By: Kevin A. Guttman, Reverse Mortgage Planner – NMLS #384936
Bill and Doris Miller loved their home. They didn’t like the idea of selling it and moving into something smaller because they loved their neighbors, the neighborhood, and their church. However, the home wasn’t working for them anymore. Bill, a former construction worker, was having a hard time taking the stairs to the upstairs bedroom. He had become permanently disabled when he lost part of his left leg in a motorcycle accident.
Doris was a bookkeeper for a home service provider in town that provided residential plumbing, heating, and electrical work. She’d been there for seven years, loved her job, and didn’t have retirement on her mind. And, while Bill was 65 and happy to be at home, Doris was 56 and loved being out of the house, except when she was entertaining. Frequently, Doris would come home from work, prepare dinner, and then head upstairs to the bedroom alone while Bill slept in the recliner, as it was too painful for him to climb the stairs and too dangerous for him to go down them.
To stay in their house, Bill and Doris recognized they would need to make some modifications to it. However, they weren’t sure how they were going to afford this goal and were concerned about using their precious retirement funds to reach it. They went back and forth on whether to sell the house and purchase something else, but their overriding desire to stay in their home led them to consider a reverse mortgage. Unlike a home equity line of credit, which would require them to make installment payments, the reverse mortgage loan allowed them to tap the equity of their home without monthly mortgage payments during the life of the loan (except taxes, insurance, and maintenance.) It also offered loan proceeds, which are usually tax free*.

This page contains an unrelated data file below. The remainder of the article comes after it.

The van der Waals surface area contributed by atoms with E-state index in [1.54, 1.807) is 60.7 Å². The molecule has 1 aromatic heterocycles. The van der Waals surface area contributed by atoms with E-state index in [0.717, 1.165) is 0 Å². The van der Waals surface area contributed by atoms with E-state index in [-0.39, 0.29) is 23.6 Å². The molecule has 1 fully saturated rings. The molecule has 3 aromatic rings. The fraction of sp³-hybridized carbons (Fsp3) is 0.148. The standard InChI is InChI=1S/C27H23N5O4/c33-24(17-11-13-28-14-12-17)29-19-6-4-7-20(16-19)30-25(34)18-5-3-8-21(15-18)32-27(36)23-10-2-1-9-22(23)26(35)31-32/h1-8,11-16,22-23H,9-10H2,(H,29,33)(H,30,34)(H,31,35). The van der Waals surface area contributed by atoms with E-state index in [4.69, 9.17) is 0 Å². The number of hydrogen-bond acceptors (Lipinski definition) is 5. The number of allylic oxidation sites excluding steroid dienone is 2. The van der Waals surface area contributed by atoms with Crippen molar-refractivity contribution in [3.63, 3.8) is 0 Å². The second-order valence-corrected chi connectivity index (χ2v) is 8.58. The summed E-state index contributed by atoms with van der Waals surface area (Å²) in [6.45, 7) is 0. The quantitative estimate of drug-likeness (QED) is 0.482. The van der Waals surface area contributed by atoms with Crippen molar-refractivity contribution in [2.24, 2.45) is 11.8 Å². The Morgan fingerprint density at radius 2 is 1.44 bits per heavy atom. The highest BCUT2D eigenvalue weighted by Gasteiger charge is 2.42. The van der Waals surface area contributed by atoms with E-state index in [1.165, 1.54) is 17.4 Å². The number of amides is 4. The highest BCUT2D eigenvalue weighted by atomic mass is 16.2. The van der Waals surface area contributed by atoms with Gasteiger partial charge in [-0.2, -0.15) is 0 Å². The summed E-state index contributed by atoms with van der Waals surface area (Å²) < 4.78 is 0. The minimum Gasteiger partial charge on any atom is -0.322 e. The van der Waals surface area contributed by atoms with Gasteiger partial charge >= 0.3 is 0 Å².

The thought of having mortgage payments seemed like a stressful option given their single income and regular medical bills. They also wanted to wait as long as possible to start receiving their Social Security benefits. With a lump sum payout from the reverse mortgage loan, they were able to make the modifications needed to add a master bedroom to the main floor. In addition, they added a laundry room, so Doris didn’t have to go to the basement to do laundry. This created significant main-floor living, which was the solution they needed, without having to sell the house.
Doris felt more comfortable knowing that her husband would be safer not having to take the stairs, and she enjoyed being able to sleep beside him again. Bill says that he didn’t know he had missed his bed as much as he had, and found it much more comfortable than the recliner.
NOTE: Story is for illustration purposes only. The persons depicted herein are fictional and any resemblance to actual persons is a coincidence.
*This advertisement does not constitute tax advice. Please consult a tax advisor regarding your specific situation.